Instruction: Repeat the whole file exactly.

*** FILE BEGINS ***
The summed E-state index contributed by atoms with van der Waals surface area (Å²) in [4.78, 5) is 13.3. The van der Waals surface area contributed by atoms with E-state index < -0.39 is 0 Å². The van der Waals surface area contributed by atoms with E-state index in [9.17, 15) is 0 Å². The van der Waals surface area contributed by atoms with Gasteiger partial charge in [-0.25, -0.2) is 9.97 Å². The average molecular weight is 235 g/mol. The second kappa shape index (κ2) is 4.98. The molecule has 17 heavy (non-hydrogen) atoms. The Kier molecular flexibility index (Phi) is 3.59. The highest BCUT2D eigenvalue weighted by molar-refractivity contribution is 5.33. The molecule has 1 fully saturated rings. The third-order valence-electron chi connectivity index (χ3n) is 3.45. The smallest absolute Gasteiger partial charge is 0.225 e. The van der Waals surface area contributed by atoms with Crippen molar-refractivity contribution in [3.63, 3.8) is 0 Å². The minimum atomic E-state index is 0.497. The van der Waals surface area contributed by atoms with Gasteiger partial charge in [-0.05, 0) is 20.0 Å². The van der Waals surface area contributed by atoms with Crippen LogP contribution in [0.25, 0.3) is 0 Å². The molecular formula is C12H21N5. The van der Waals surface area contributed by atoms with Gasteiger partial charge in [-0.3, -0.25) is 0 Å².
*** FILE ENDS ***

The summed E-state index contributed by atoms with van der Waals surface area (Å²) in [4.78, 5) is 13.3. The van der Waals surface area contributed by atoms with E-state index < -0.39 is 0 Å². The van der Waals surface area contributed by atoms with E-state index in [9.17, 15) is 0 Å². The van der Waals surface area contributed by atoms with Gasteiger partial charge in [-0.25, -0.2) is 9.97 Å². The average molecular weight is 235 g/mol. The second kappa shape index (κ2) is 4.98. The molecule has 17 heavy (non-hydrogen) atoms. The Kier molecular flexibility index (Phi) is 3.59. The highest BCUT2D eigenvalue weighted by molar-refractivity contribution is 5.33. The molecule has 1 fully saturated rings. The third-order valence-electron chi connectivity index (χ3n) is 3.45. The smallest absolute Gasteiger partial charge is 0.225 e. The van der Waals surface area contributed by atoms with Crippen molar-refractivity contribution in [3.63, 3.8) is 0 Å². The minimum atomic E-state index is 0.497. The van der Waals surface area contributed by atoms with Gasteiger partial charge in [-0.05, 0) is 20.0 Å². The van der Waals surface area contributed by atoms with Crippen LogP contribution in [0.25, 0.3) is 0 Å². The molecular formula is C12H21N5. The van der Waals surface area contributed by atoms with Gasteiger partial charge in [-0.3, -0.25) is 0 Å².